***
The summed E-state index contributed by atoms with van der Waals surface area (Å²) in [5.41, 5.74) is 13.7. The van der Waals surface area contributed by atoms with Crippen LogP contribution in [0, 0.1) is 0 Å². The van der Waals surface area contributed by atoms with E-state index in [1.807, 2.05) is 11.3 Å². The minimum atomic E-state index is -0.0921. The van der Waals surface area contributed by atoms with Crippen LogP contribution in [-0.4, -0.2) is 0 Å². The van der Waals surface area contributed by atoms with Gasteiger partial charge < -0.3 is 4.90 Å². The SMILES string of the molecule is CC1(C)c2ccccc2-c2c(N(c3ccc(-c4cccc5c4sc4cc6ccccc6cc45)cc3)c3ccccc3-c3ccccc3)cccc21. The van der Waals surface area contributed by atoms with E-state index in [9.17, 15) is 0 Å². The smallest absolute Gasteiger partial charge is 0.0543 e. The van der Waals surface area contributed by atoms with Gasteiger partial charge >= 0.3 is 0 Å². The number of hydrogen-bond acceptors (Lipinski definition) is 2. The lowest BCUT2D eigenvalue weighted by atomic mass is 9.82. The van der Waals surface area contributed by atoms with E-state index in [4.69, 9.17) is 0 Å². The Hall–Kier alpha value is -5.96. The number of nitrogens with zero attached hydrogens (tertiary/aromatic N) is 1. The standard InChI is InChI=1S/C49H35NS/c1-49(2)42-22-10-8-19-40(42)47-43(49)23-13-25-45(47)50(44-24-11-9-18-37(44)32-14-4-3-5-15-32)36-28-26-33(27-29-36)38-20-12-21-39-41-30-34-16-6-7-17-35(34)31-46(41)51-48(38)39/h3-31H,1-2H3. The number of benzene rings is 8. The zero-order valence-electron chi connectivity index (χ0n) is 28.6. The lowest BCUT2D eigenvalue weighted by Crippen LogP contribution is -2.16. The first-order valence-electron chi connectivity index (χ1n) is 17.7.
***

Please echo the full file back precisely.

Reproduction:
The summed E-state index contributed by atoms with van der Waals surface area (Å²) in [5.41, 5.74) is 13.7. The van der Waals surface area contributed by atoms with Crippen LogP contribution in [0, 0.1) is 0 Å². The van der Waals surface area contributed by atoms with E-state index in [1.807, 2.05) is 11.3 Å². The minimum atomic E-state index is -0.0921. The van der Waals surface area contributed by atoms with Crippen LogP contribution in [-0.4, -0.2) is 0 Å². The van der Waals surface area contributed by atoms with Gasteiger partial charge < -0.3 is 4.90 Å². The SMILES string of the molecule is CC1(C)c2ccccc2-c2c(N(c3ccc(-c4cccc5c4sc4cc6ccccc6cc45)cc3)c3ccccc3-c3ccccc3)cccc21. The van der Waals surface area contributed by atoms with E-state index in [9.17, 15) is 0 Å². The smallest absolute Gasteiger partial charge is 0.0543 e. The van der Waals surface area contributed by atoms with Gasteiger partial charge >= 0.3 is 0 Å². The number of hydrogen-bond acceptors (Lipinski definition) is 2. The lowest BCUT2D eigenvalue weighted by atomic mass is 9.82. The van der Waals surface area contributed by atoms with E-state index in [4.69, 9.17) is 0 Å². The Hall–Kier alpha value is -5.96. The number of nitrogens with zero attached hydrogens (tertiary/aromatic N) is 1. The standard InChI is InChI=1S/C49H35NS/c1-49(2)42-22-10-8-19-40(42)47-43(49)23-13-25-45(47)50(44-24-11-9-18-37(44)32-14-4-3-5-15-32)36-28-26-33(27-29-36)38-20-12-21-39-41-30-34-16-6-7-17-35(34)31-46(41)51-48(38)39/h3-31H,1-2H3. The number of benzene rings is 8. The zero-order valence-electron chi connectivity index (χ0n) is 28.6. The lowest BCUT2D eigenvalue weighted by Crippen LogP contribution is -2.16. The first-order valence-electron chi connectivity index (χ1n) is 17.7.